Biscayne Landings in North Miami to Become an Indoor Ski Slope?
The buyers of the failed Biscayne Landings project in North Miami have a novel idea for what to build on the city-owned, 193-acre site: a ski and snow-sports mountain park that would include a 550-foot-tall slope.
In addition to downhill skiing, Solar Mountain would include a 163-meter ski jump, ice-skating rinks, a snowboarding half-pipe, gourmet restaurants, an indoor tennis facility, and a 2,700-seat arena. All of it powered with solar and wind energy.
Imagine Ski Dubai but with water and manatees as a backdrop instead of desert and camels.
But after seeing the previous developer fail to convert the former toxic landfill into a thriving community of 6,000 condos and townhomes and 200,000 square feet of offices, shops and restaurants, some North Miami residents are justifiably skeptical about this latest gambit -- especially when they found out two of the new owners have close ties to Mayor Andre Pierre.
The 373-unit Oaks at Biscayne Landings is the only thing that has been built.
According to public records and video footage of the North Miami City Council meeting this past April 13, Solar Park Management Corp. put in the winning bid for Biscayne Landings at a foreclosure auction. State incorporation records list Pierre's former law partner, Marc Douthit, and the mayor's campaign manager, Willis Howard, as Solar Park's president and vice president, respectively.
"I am absolutely not comfortable with this," homeowner David Levin railed at the meeting. "There is a lack of transparency going on here. There needs to be a complete open discussion on who these people are and how they became involved."
Levin and other speakers were worried about a settlement agreement and estoppel certificate the city council approved for the lender of Biscayne Landings. An estoppel certificate is a document used in real estate transactions to affirm that no encumbrances -- such as tax or condo association liens -- exist to hinder a sale.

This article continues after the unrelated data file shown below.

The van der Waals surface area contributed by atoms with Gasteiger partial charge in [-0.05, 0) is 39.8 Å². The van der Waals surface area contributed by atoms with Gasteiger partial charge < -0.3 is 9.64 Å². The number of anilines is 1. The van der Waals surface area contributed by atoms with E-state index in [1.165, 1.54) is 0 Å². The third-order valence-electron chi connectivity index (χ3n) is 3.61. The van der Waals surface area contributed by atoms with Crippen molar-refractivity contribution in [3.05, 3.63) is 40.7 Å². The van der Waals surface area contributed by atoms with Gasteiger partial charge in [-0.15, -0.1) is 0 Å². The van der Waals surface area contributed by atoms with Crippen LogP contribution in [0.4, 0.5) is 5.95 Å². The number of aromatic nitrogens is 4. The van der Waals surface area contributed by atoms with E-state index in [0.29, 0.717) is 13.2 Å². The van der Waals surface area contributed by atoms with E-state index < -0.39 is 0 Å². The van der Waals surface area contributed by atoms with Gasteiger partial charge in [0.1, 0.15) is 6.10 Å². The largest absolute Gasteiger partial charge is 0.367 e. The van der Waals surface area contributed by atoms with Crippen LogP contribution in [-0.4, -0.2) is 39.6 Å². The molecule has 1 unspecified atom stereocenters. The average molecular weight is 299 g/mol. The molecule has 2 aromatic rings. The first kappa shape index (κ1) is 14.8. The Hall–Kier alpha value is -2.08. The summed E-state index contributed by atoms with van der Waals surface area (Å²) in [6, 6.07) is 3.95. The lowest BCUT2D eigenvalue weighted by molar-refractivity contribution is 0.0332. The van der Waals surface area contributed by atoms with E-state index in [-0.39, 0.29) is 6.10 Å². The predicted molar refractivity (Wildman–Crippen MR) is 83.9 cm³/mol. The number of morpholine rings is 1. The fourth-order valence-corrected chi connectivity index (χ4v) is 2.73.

Steve Bass, president of the Keystone Point Homeowners Association, argued that the estoppel for Biscayne Landings was unfavorable to the city. "Basically, it says they have done nothing wrong and fulfilled all their obligations," said Bass, who works as an assistant county attorney. "Why is there no language to protect the city?"
Real estate lawyer Carol Keys and real estate broker Bruce Gibson pointed out that the previous developer still owed the city a $10 million personal guarantee and that the North Miami community redevelopment agency is part of an active lawsuit involving Biscayne Landings. "This estoppel is a total release of rights and monies owed to the city," Gibson said. "It should not be allowed."
Despite the objections, the city council approved the estoppel certificate. Before voting, Pierre acknowledged his relationships with Douthit and Howard but downplayed talk that either man had any influence over his vote."You may want to focus your energies someplace else," Pierre scolded the detractors.
Solar Mountain would look something like Ski Dubai (pictured here).
Last week, Banana Republican interviewed Easton "Dusty" Melton, a former Miami Herald reporter and dean of the Miami-Dade lobbying corps, who helped put together the Solar Park team. Melton says he has known one of the principals, Norman Canter, for many years. "He approached me last year about his concept to create Solar Mountain," Melton says. "I have been advising him since then."
Melton says he suggested to Canter that he include Douthit and Howard as partners. "Marc is a brilliant transactional attorney," Melton sings. "Willis knows North Miami and other north Dade communities better than anyone. If Solar Park is to succeed, I am confident it will be largely due to the talent and energy Marc and Willis bring to the project."
In a telephone conversation with me, the mayor again reiterated that his relationships with Douthit and Howard have no bearing on how he will vote on Biscayne Landings matters. Pierre says he has known Douthit for nearly 13 years. They dissolved their partnership in 2007. Pierre says he took out a $150,000 mortgage with a company owned by Douhtit to purchase the office building where the two lawyers had their practice.
"I have not spoken to either Willis, Marc, or their partners," Pierre says. "I had no say and no involvement with the way Solar Park Management was put together. And I will make sure to protect the interests of North Miami's residents first."
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